When I think of multidisciplinary performance art, I usually imagine a melding of theater, dance, visual art, and maybe some slides or video projection. BodyCartography Project’s 1/2 Life, now playing at the Southern Theater, has all that, with one addition: physics. Yes, that’s right. Dance and video artists Olive Bieringa and Otto Ramstad’s mature work, which they have been developing since 2005, incorporates scientific research to explore the dystopian world of a nuclear holocaust.
In addition to the expertise of University of Minnesota physicist Bryce Beverlin, who last week presented a symposium on the piece, the show also features the breathtaking design of composer Zeena Parkins, visual artist Emmett Ramstad, and lighting designer Heidi Eckwall, along with Bieringa and Ramstad’s gorgeous video design.
Hanging from the catwalk, hovering over the entire stage, is draped an amalgamous mass of plastic. The striking cloud of man-made material creates an ominous presence under which the three sections of the performance take place.
My friend Romina Takimoto, who is in the piece, told me that the three principal dancers (Beiringa, Ramstad, and New York performance artist Takemi Kitamura) play representatives from the United States, Japan, and Beiringa’s native New Zealand, which is free from nuclear weapons. The three dancers, robed in plastic turquoise rain suits, with small, slow, sliding steps, weave in and out of moving 3-by-6 boards manipulated by the ensemble, who are dressed in dark green plastic rain suits.
|1/2 life, presented through january 30 at the southern theater. for tickets ($18) and information, see southerntheater.org.|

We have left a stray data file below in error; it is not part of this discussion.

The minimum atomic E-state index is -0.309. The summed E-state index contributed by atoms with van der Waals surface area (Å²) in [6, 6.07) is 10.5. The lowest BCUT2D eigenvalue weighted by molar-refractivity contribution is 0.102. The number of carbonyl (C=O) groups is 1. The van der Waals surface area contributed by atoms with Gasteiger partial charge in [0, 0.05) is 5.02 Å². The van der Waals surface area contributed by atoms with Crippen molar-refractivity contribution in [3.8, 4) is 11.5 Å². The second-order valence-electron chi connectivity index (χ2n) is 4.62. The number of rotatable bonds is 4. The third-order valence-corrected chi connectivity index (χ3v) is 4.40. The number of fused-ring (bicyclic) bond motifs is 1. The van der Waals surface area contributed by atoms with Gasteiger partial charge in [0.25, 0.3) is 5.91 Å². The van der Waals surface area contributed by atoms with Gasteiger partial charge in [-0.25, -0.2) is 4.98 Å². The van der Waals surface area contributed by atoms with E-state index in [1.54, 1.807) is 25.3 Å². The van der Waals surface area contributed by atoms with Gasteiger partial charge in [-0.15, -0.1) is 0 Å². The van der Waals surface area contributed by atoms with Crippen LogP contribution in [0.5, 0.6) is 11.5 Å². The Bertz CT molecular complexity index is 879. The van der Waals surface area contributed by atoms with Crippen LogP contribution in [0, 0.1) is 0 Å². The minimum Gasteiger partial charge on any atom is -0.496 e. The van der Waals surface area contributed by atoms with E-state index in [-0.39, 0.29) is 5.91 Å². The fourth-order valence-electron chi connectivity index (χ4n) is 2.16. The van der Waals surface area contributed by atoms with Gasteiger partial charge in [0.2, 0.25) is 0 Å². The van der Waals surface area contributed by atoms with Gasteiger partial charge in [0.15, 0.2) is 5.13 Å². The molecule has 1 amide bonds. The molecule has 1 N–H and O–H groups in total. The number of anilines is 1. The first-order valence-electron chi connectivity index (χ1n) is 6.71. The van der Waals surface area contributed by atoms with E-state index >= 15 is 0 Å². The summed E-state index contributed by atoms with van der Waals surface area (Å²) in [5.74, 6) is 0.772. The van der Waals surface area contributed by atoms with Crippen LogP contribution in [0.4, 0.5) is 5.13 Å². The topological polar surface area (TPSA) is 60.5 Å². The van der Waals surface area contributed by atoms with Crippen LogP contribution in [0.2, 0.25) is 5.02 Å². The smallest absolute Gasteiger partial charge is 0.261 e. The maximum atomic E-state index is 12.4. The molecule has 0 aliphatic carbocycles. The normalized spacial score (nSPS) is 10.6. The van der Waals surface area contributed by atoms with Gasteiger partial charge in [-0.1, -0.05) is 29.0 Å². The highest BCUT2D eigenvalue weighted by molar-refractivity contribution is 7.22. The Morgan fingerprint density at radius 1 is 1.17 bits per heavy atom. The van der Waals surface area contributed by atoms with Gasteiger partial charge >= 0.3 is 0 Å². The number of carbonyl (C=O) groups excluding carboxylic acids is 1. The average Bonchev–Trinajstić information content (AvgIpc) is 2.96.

Zeena Parkins’s hypnotic sound design featuring acoustic and electric harp, flutes, recorded wind sounds, and rustling paper creates an eerie world of a civilization about to collapse. Eventually the chorus manipulates the boards out of form, warping them and creating a distorted shape that seems to symbolize the moment of nuclear collapse.
In the second section, Beiringa, Ramstad, and Kitamura appear in white costumes, transformed in their appearance and movement, re-born into the new post-nuclear nightmare. They jerk their limbs, stare at their hands, not completely in control of their bodies. Kitamura has a beautiful solo, highlighted by a gorgeous light falling from directly above her through the plastic ceiling. She repeats a movement with her arms, as if she is shooing a fly away, but the movement looks involuntary.
The third section takes place in a rolling box set that spins around revealing video projections of trees. As the ensemble moves the box around the stage and rotates it, the three principal dancers create tableaus inside and on top of the box. Visually, the entire section is stunning, and at times frightening. During some moments, the dancers duck their heads in order to appear headless.
I took the wandering box to symbolize the homelessness of the characters. Having lost touch with their former reality, they attempt to exist in a world without roots and without connection. The last moment of the piece, Beiringa, inside of the box (which is by then shielded with a curtain of plastic), undresses completely and washes herself. The image is harrowing, but also contains a glimmer of hope. It asks the question: If we do have a nuclear holocaust, is there hope for life to begin again?
Artist talks follow the performances on Friday and Saturday; at 10 a.m. on Saturday there is a workshop on dance and physics.